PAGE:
So, let’s say you take your Audi to the dealer for some repairs and leave it overnight. The next morning you get a call from the dealership telling you that your tires and rims have been stolen. And, oh by the way, the dealership is not liable and is not going to pay anything. To make matters worse, the customer is a single mom with triplets.
Here are a few item we are reading today that you may also find of interest:
In the first quarter of ’09, newspaper customers’ satisfaction rating was 63. To put this in some perspective, those surveyed expressed a greater deal of satisfaction with airlines (airlines!) which scored 64. And cell phone providers (cell phone providers?) which score a 69.
As the marketing world morphs daily under the influence of new technology, we elders in the business sit back and marvel at how things have changed. Just last night I was talking with Dave Ruggerio and Randy Seeds of Synergy Studios about the pace of technological advance. We all reminisced about how we used to do things in our first jobs.
I’m part of a group which is presenting a social media conference, Social Fresh, in Charlotte, Monday, August 24 at the Holiday Inn Center City. Consider this your invitation to attend. You can register here. Here’s what we have announced so far:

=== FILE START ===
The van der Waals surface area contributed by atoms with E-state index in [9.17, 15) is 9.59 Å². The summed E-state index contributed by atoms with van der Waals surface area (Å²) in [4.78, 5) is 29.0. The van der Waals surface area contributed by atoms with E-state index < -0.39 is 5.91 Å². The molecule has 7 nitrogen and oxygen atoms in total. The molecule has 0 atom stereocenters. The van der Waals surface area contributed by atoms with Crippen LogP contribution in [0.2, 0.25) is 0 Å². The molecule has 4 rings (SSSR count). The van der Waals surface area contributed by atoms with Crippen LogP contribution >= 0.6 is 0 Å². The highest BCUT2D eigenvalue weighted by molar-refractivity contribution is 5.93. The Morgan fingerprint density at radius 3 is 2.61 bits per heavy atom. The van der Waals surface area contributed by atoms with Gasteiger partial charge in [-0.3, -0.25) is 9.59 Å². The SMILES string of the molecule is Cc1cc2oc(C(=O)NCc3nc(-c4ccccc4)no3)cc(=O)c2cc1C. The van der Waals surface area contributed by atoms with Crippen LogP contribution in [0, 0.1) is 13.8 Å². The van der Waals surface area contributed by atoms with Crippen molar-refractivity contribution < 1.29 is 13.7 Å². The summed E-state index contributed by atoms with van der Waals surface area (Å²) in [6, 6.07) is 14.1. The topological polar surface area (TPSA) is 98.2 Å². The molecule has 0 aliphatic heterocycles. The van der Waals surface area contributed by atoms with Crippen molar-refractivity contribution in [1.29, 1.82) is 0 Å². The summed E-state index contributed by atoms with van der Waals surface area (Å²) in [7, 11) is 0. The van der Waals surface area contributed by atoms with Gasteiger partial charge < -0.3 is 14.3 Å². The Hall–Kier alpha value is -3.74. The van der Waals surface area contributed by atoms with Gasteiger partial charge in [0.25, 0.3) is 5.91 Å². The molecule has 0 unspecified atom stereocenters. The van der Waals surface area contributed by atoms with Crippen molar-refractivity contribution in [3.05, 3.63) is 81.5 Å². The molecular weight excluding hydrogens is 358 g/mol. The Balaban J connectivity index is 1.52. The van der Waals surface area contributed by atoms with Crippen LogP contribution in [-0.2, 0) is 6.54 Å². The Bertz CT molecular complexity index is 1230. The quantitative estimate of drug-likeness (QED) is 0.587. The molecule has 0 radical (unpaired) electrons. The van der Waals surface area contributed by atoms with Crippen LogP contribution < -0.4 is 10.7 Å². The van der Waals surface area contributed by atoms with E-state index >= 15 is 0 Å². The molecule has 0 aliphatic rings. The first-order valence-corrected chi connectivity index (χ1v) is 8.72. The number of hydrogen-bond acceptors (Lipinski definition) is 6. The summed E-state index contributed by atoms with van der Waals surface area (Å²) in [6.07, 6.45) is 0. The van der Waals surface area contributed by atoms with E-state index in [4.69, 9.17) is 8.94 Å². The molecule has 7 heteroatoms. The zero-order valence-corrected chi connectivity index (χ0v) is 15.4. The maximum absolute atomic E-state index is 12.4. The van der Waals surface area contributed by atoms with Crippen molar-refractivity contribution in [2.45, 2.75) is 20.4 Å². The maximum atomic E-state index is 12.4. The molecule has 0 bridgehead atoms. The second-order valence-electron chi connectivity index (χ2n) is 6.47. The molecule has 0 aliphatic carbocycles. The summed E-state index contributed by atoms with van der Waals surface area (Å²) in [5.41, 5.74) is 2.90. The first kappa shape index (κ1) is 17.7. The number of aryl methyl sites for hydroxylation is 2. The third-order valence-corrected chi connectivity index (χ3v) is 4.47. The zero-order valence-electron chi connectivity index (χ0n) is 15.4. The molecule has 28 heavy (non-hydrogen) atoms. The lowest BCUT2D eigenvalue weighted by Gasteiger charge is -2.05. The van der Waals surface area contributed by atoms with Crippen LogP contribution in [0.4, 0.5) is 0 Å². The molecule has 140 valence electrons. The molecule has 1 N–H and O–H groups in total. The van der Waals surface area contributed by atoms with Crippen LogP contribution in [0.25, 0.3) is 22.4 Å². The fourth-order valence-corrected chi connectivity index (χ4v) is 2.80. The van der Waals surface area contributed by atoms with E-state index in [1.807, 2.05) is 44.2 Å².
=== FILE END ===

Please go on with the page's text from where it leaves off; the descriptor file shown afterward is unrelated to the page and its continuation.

Some of my top posts this quarter have been on things the marketer can do to jumpstart business. Let’s take a look:
Now, if you are not a race fan, you may not know Junior Johnson. He learned how to drive cars very fast while hauling family-produced moonshine and outrunning the authorities in his native North Carolina mountains. Johnson was never caught delivering moonshine. However, Johnson was arrested by federal tax agents while making moonshine and served time in jail. He took his driving skills to NASCAR, where he became one of stock car racing’s early superstars in the 1950s. His outlaw status did not hurt his brand. It enhanced it.
Is it just me, or does anyone else get peeved when you go to Barnes and Noble and they want you to sign up as a member for $25 a year so you can get a few discounts? Basically, what Barnes and Noble is saying is give us $25 plus every bit of personal data known to man and then we will reward you. Plus, if you purchase the membership, you are in essence telling them, “I’m going to buy a lot of books from you.”
Thought I’d point you to a few things I’m reading today: